It's remarkable how the number of projects conducted by or calling for citizen scientists continues to grow. News of one recent example comes to us from Greenwich, CT, where environmental scientist Dr. Alan Kolok has recruited a team of some 50 citizen scientists to assist in a project for tracking the behavior of atrazine, a common herbicide, as it moves through the Elkhorn River basin in Nebraska. By asking a group of citizen scientists to test the water using inexpensive test strips that react to the presence of atrazine on a single day, he can stretch his research budget considerably.
Kolok, a Byram native, said the inexpensive technique could open new possibilities for environmental scientists to conduct large scale water studies, and advance the study of how atrazine, the nation's most commonly used herbicide, travels through a waterway. Studies have linked the herbicide to abnormalities in both wildlife and humans.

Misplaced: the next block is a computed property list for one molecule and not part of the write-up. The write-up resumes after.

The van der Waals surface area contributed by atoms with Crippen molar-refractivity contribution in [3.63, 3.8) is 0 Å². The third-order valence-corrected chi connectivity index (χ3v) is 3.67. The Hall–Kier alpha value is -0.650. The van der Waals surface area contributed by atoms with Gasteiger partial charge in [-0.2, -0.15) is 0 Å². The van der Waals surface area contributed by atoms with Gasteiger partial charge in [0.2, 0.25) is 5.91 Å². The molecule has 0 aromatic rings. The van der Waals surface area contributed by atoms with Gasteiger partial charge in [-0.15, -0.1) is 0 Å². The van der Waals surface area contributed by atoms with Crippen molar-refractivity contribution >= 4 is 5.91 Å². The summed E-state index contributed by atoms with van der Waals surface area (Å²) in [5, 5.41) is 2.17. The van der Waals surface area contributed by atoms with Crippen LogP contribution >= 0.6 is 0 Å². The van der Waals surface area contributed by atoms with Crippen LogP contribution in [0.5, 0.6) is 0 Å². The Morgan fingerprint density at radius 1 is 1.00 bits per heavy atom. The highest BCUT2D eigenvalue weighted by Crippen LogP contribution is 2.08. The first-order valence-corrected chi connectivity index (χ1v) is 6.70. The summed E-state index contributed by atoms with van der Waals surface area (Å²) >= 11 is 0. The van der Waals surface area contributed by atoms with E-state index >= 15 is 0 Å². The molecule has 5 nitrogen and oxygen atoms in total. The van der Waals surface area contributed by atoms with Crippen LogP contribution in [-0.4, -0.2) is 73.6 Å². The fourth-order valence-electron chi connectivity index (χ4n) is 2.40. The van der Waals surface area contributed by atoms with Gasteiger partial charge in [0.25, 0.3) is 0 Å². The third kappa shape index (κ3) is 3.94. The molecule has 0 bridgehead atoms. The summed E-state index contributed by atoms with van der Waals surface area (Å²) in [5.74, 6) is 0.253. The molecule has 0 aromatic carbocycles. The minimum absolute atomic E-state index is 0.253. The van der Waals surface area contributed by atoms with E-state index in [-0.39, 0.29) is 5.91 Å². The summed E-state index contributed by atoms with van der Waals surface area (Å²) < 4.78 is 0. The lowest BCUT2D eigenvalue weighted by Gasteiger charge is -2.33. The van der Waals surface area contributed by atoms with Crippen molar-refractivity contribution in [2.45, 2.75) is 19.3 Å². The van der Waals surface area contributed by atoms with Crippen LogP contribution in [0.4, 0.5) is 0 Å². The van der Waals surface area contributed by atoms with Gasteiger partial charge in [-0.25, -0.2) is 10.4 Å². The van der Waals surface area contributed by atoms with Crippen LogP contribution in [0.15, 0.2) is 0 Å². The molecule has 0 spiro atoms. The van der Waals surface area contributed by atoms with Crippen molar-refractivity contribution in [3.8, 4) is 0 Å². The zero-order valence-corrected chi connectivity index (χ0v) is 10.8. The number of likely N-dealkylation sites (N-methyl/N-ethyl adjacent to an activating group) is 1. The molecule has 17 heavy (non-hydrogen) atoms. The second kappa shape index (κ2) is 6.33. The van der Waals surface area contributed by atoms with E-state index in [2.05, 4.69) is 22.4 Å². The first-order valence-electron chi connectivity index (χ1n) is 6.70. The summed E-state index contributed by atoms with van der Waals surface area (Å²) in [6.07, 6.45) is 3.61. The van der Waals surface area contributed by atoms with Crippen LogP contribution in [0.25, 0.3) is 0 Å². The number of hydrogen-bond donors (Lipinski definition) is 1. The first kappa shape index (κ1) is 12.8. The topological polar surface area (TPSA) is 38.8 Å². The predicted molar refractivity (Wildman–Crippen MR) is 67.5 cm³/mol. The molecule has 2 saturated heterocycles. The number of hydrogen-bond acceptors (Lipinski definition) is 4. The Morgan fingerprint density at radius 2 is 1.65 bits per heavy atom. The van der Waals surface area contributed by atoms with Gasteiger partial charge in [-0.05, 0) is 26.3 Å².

"No one has ever tested atrazine on this scale," said Gwen Ryskamp, a University of Nebraska research assistant who is helping Kolok with Saturday's study. "Typically, you collect water samples and send it to a lab to test at a cost of $300 to 500 per sample. This solution is cheap and simple."
More and more scientists are starting to see the usefulness of using volunteer citizen scientists, and that they can collect real, useful data. However, while this is a good thing, I am not convinced that it comes anywhere near to using the full potential of a dedicated community of citizen scientists. This project and others like it is a beginning, a way to get people involved in a community that is still finding itself and trying to figure out what it can do.
How might we go about building and strengthening a true community of citizen scientists?